Answered

Passing speaker wire from inside to outside

  • 8 July 2019
  • 5 replies
  • 167 views

Badge
I have an existing system that I have been very happy with it. I am about to add the Sonance outdoor speakers powered by a sonance amp linked to my existing system via Sonos Connect. I'll be using in-ground speakers with 14 gauge 4 wire in-ground speaker wire I'm pretty clear on how to set this up and really only have one technical challenge I am hoping others have solved and can provide some advice on.

My specific question - in a house with no basement or crawl space and limited attic access, what is the best way to get my speaker wires from my amp inside the house to the outside area where the speakers are buried? The good news is that all my equipment sits on an exterior wall inside the house and on the other side of this wall (i..e outside) is the perfect spot to begin running my speaker wires for the in ground speakers. So I just need to figure out the cleanest and most structurally sound way to pass those speaker wires from inside to outside.

Most of the videos I have found online involved using a basement or crawl space. Unfortunately, in Florida, most houses including mine are built on slabs. I considered running it to the attic space and then out through the soffit and then down the house and into the ground, but the problem there is the attic space will be very hard to get to and I really don't want to bring the wires out high and then have to bring them down to ground.

So I am looking for the correct way to pass a wire through the wall of my house using some sort of conduit or cable-way that I can install myself. The wall is drywall inside and hardieplank cement siding on the outside. I want it all to be sealed when done and also clean looking on both sides. Any tips or suggestions on the proper way to do this? The wire is rated for in ground and in wall use, and once I get it outside, I'm good with doing the rest, just need to get it there.

Thanks - Tony
icon

Best answer by Stanley_4 8 July 2019, 07:15

I use wall plates like these and a long drill bit to drill from inside to outside after checking for plumbing and wires. Drill the inside wall carefully, stop the drill, slide the bit in until it touches the outer wall, check that it is still square to the wall, drill the outside wall with very light pressure to reduce cracking. A dab of paintable caulk and they are sealed.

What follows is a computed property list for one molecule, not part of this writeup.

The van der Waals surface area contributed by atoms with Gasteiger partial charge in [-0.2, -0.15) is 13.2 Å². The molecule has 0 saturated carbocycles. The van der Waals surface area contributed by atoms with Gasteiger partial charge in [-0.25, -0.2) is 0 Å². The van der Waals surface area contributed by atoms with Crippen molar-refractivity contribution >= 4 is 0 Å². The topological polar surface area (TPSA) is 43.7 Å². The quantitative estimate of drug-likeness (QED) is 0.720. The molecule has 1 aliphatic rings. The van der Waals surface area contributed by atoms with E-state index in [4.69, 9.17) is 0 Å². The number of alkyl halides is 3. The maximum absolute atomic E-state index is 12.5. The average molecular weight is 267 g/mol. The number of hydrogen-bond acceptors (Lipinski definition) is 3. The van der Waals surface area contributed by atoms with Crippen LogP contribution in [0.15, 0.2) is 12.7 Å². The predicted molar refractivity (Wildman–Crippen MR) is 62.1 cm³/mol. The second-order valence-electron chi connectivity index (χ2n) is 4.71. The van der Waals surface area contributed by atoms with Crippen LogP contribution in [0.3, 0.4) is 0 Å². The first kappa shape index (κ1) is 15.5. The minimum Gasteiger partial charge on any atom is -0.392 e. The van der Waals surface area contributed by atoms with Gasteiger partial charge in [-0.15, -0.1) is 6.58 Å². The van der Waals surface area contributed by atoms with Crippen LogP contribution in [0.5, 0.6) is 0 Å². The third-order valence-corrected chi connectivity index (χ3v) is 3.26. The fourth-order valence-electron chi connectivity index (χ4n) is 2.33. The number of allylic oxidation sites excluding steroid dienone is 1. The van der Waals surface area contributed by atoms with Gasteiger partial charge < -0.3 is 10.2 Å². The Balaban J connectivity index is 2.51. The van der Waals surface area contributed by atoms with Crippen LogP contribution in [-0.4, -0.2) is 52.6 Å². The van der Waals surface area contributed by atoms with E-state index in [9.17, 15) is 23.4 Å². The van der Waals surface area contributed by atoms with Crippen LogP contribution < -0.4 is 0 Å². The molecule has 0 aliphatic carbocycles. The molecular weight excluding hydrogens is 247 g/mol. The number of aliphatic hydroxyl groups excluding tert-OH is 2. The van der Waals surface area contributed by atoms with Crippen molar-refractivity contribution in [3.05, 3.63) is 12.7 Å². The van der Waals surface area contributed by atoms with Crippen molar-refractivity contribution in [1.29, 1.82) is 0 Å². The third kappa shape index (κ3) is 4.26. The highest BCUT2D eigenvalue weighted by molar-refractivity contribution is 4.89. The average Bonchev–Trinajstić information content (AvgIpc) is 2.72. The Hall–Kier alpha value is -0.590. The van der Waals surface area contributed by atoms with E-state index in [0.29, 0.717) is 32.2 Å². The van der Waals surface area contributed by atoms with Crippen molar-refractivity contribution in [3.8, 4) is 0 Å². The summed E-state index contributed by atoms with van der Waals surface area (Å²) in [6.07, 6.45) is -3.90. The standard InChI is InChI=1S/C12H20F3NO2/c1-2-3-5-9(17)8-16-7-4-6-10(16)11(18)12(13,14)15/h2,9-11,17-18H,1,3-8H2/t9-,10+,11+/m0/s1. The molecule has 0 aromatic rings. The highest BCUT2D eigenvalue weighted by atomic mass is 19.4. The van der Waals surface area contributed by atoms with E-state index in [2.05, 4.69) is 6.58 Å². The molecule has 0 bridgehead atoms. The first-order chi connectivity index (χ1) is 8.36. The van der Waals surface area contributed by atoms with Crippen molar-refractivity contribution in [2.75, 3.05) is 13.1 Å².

https://smile.amazon.com/Sterene-200-986BK-10-RG-6-Feed-Through-Bushing/dp/B002FYK1B2/ref=sr_1_99
View original

5 replies

Userlevel 7
Badge +21
I use wall plates like these and a long drill bit to drill from inside to outside after checking for plumbing and wires. Drill the inside wall carefully, stop the drill, slide the bit in until it touches the outer wall, check that it is still square to the wall, drill the outside wall with very light pressure to reduce cracking. A dab of paintable caulk and they are sealed.

https://smile.amazon.com/Sterene-200-986BK-10-RG-6-Feed-Through-Bushing/dp/B002FYK1B2/ref=sr_1_99
Badge
Thanks, Stanley. That looks like it could work. Appreciate the response.
Userlevel 7
Badge +21
Just wanted to add that although it's understandable to want to drill your hole at ground level, I'd recommend doing it at least 2 feet off the ground. That way it will not make it easy for critters or water to get into your house. You can easily run the wire down the outside of the house with conduit and then paint to match the exterior. On hardieplank, it's barely noticeable.
Badge
Thanks - makes sense. My equipment will sit about 2.5 feet off the ground inside so I may just run the conduit at about 3 feet and then either staple and paint the wire outside or put in a section of conduit down to the ground. It's in the back of the house and there's already another cable there for a motorized screen, so shouldn't be too noticeable. Appreciate the response!

Tony
Userlevel 7
Badge +21
If using conduit do use the inside trim I suggested and drill the same but then go outside and drill a larger hole the size of your conduit fittings and caulk that into the hole rather than using the press-in outside fitting I originally suggested.

1/2 inch paintable gray electrical conduit works very well for this.

Reply